Cases reported "Eye Infections, Bacterial"

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1/585. Infectious crystalline keratopathy and endophthalmitis secondary to mycobacterium abscessus in a monocular patient with stevens-johnson syndrome.

    PURPOSE: To describe the clinical and laboratory features of infectious crystalline keratopathy and endophthalmitis secondary to mycobacterium abscessus in a patient with stevens-johnson syndrome. METHOD: Case report. A 19-year-old man with a history of stevens-johnson syndrome and multiple corneal transplants developed white crystalline corneal infiltrates. RESULTS: anterior chamber aspirate disclosed acid-fast bacilli. A repeat corneal transplant was performed and antibiotic therapy begun. Histopathology showed focal acute inflammation surrounding collections of acid-fast bacilli, which were speciated as M. abscessus. CONCLUSIONS: M. abscessus is a cause of infectious crystalline keratopathy and endophthalmitis. risk factors include ocular surface disease, corneal transplantation, and immunosuppressive therapy. ( info)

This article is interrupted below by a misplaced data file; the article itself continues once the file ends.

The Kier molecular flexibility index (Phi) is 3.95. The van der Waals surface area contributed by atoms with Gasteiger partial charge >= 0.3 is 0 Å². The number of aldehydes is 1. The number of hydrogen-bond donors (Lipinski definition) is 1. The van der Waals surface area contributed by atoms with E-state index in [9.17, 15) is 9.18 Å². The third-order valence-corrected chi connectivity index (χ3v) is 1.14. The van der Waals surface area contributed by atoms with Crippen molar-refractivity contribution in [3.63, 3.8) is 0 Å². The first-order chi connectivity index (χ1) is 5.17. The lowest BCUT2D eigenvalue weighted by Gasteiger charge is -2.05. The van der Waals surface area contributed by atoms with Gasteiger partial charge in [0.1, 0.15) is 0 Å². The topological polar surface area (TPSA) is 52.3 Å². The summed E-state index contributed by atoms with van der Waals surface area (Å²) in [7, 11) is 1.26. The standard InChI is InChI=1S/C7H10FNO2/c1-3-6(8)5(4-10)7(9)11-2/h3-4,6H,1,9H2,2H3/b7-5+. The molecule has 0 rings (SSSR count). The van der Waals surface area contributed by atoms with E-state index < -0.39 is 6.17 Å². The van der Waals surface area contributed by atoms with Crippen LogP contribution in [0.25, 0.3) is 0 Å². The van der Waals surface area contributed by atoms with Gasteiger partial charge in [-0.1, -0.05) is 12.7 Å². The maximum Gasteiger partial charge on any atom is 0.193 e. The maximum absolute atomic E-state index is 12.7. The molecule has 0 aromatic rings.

2/585. bartonella henselae infection associated with peripapillary angioma, branch retinal artery occlusion, and severe vision loss.

    PURPOSE: To report atypical clinical features of bartonella henselae neuroretinitis treated with combination antibiotics. METHOD: Case report. RESULTS: A 20-year-old man with a positive B. henselae titer developed a unilateral neuroretinitis, a large peripapillary angiomatous lesion, branch artery occlusion with ischemic maculopathy, and vision loss that failed to improve with clindamycin. Treatment with doxycycline and rifampin led to rapid clinical improvement. The severe vision loss in this case is atypical. CONCLUSIONS: Ocular findings associated with B. henselae infection may include retinal angiomatous lesion and branch retinal artery occlusion. doxycycline and rifampin were successful in treating the infection. ( info)

3/585. Late bleb-related endophthalmitis after trabeculectomy with mitomycin C.